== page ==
Island during his 1992 trip to Senegal. CNS photo via Giancarlo Giuliani, Catholic Press Photo
The fundamental point can be stated simply: Some ways of acting are “intrinsically evil” — they involve acts that can never be rightly chosen and performed. Theories of morality that argue otherwise are wrong and conflict with the “way” to which all Christians are called.
This leads John Paul to reject so-called “pastoral” solutions to people’s problems that proceed by separating moral precepts from particular cases and leaving it to the consciences of individuals to “make the final decisions about what is good and what is evil” (No. 56).
After considering the true nature and role of conscience, Veritatis Splendor moves on to an extended discussion — the very heart of the encyclical, the reader feels — of contemporary ethical theories that go by the names “proportionalism” and “consequentialism.”
As a practical matter, the most important thing about these offshoots of 19th-century utilitarianism — and also most alarming — is that they make it impossible to rule out in advance any kind of action on the grounds that it is always and everywhere wrong, in every time and place and under all circumstances.
This is not to say proportionalists and consequentialists are bad people looking for excuses to do bad things. But the moral theory they subscribe to says that, in every situation involving a choice among several options, one should weigh the consequences of different courses of action and choose the way of acting that promises to produce the best “proportion” of good results to bad.
The American ethicist and moral theologian Germain Grisez, who died earlier this year, was a strong opponent of proportionalist and consequentialist thinking who produced a devastating critique showing why these theories are wrong.
He argued, among other things, that they are unworkable: first, because they require something impossible — knowing what all the consequences of a particular act will be — and then because they require a kind of “apples and oranges” exercise in which fundamentally different goods are measured against one another.
In Veritatis Splendor, Pope John Paul reviews considerations like these and then concludes: “The morality of the human act depends primarily and fundamentally on the ‘object’ rationally chosen by the deliberate will. ...” And the test of that object is whether it is “capable of being ordered to God” as its ultimate end (No. 78, 81). This, he adds, is why a good intention by itself does not make an otherwise immoral act good, like killing the innocent or adultery.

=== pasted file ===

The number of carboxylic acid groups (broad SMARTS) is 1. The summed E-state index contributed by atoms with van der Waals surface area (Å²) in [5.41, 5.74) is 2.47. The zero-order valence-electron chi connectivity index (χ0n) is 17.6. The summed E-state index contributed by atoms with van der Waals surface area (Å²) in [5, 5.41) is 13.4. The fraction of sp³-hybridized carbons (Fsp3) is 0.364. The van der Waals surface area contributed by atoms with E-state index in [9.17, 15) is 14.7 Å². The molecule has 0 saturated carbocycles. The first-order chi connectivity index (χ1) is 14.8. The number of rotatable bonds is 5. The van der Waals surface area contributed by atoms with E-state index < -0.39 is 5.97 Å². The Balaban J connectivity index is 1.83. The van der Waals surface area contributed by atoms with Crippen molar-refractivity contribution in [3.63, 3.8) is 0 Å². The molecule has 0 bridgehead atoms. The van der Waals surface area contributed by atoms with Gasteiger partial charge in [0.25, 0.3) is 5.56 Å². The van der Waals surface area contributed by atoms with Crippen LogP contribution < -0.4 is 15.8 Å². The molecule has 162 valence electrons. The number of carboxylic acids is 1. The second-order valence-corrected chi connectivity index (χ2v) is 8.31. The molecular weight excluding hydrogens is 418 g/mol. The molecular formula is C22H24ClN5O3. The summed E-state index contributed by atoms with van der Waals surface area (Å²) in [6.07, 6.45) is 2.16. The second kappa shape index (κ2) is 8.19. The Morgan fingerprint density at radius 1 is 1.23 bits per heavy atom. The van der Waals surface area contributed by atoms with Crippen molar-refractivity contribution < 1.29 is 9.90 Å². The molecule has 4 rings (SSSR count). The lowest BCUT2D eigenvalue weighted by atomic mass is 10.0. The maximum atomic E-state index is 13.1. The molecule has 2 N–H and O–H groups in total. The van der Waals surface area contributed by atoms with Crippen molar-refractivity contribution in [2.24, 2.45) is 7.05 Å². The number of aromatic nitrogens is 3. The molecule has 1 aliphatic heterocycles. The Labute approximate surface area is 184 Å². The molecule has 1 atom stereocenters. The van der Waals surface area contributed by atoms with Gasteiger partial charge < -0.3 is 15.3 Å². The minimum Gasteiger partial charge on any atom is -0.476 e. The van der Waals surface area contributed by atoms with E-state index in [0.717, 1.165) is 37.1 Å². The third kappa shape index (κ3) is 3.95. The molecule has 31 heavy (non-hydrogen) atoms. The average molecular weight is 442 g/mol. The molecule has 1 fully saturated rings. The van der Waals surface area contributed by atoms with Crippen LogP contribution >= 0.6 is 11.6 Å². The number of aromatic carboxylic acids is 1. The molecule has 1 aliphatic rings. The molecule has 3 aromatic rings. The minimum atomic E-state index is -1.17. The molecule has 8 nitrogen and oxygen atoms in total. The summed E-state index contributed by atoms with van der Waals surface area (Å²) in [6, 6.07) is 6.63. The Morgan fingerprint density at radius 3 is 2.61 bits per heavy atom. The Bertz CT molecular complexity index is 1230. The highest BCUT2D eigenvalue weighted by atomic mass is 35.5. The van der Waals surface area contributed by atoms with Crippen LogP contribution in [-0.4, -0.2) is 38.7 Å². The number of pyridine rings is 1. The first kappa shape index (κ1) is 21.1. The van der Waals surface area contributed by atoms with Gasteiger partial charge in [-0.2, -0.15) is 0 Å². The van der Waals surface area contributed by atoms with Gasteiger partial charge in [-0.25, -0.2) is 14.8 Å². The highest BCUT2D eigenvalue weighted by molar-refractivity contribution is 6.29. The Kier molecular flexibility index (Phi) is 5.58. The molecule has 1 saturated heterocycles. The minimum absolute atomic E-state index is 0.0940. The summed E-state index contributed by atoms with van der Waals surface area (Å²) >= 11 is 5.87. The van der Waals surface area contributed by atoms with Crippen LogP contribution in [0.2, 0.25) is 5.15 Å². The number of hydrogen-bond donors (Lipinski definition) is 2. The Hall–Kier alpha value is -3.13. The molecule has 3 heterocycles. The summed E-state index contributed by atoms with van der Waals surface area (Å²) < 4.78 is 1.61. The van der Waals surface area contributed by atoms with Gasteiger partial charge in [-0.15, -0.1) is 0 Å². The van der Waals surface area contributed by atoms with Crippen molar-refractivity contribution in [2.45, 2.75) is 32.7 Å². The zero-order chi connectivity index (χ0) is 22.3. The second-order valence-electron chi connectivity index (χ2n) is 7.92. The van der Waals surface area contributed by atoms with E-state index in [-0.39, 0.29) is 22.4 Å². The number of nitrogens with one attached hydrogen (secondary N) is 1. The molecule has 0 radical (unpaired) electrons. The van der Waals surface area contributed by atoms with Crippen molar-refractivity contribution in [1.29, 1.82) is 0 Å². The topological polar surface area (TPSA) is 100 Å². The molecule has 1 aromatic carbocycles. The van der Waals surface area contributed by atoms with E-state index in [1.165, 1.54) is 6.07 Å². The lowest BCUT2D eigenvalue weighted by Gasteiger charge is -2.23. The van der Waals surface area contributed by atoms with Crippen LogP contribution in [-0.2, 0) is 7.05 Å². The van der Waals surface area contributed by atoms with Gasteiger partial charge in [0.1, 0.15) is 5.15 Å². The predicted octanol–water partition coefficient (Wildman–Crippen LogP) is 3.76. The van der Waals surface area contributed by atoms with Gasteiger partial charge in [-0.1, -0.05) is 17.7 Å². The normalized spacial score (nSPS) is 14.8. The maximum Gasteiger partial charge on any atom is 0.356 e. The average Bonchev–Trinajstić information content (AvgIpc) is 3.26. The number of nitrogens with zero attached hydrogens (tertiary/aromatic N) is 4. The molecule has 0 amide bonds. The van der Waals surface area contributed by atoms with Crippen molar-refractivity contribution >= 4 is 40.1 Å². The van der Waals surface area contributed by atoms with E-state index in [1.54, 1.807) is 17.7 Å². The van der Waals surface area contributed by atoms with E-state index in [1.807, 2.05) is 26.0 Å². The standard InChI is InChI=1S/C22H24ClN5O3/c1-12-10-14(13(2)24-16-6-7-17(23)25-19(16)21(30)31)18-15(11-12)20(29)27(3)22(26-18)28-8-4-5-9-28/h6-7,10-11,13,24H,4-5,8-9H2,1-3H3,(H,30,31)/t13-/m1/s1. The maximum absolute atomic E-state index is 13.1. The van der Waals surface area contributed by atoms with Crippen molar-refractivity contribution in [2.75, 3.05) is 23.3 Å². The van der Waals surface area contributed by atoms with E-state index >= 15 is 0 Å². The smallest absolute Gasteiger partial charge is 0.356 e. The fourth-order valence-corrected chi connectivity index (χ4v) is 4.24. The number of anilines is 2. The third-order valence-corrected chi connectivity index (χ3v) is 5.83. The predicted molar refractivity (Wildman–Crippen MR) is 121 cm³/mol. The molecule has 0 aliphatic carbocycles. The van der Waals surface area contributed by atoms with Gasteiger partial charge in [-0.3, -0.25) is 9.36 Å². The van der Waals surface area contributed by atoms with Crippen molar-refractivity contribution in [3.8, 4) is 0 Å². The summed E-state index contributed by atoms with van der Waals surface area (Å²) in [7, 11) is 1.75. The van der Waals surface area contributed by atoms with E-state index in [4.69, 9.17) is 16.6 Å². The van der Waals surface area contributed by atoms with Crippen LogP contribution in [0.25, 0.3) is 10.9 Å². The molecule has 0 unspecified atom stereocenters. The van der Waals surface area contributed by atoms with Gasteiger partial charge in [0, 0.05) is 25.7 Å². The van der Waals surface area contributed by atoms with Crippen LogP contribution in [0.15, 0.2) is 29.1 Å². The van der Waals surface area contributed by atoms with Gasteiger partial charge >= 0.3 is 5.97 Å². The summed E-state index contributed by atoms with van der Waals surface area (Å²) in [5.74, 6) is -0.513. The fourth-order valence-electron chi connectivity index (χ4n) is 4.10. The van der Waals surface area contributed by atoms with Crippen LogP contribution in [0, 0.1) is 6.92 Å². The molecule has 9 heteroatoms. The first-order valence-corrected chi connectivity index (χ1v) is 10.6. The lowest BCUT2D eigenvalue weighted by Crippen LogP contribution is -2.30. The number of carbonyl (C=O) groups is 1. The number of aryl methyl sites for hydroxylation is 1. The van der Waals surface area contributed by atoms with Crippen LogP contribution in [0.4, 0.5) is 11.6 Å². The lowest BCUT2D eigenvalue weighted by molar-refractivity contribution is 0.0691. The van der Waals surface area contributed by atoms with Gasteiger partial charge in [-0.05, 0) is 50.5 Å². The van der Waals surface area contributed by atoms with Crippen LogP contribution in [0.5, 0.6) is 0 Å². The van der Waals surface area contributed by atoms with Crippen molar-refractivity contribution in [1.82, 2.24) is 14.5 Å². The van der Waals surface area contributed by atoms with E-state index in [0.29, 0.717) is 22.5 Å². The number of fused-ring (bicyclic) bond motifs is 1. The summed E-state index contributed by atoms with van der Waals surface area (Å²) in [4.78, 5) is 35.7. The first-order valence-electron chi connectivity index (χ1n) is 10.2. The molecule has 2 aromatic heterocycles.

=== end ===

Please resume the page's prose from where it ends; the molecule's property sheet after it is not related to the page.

By way of example, John Paul mentions some intrinsically bad acts named in a non-exhaustive list, included by the Second Vatican Council in its Pastoral Constitution on the Church in the Modern World: “Whatever is hostile to life itself, such as any kind of homicide, genocide, abortion, euthanasia and voluntary suicide ... whatever is offensive to human dignity, such as subhuman living conditions, arbitrary imprisonment, deportation, slavery, prostitution and trafficking in women and children; degrading conditions of work which treat laborers as mere instruments of profit and not as free responsible persons” (No. 80).
Under this heading, too, he cites the teaching that every act of contraception is intrinsically wrong.
Pope John Paul II prays at the Hill of Crosses in Siauliai, Lithuania, in 1993. Tens of thousands of crosses had been placed there by Lithuanians to mark the sufferings caused by deportation, imprisonment and persecution. CNS photo via Arturo Mari, L’Osservatore Romano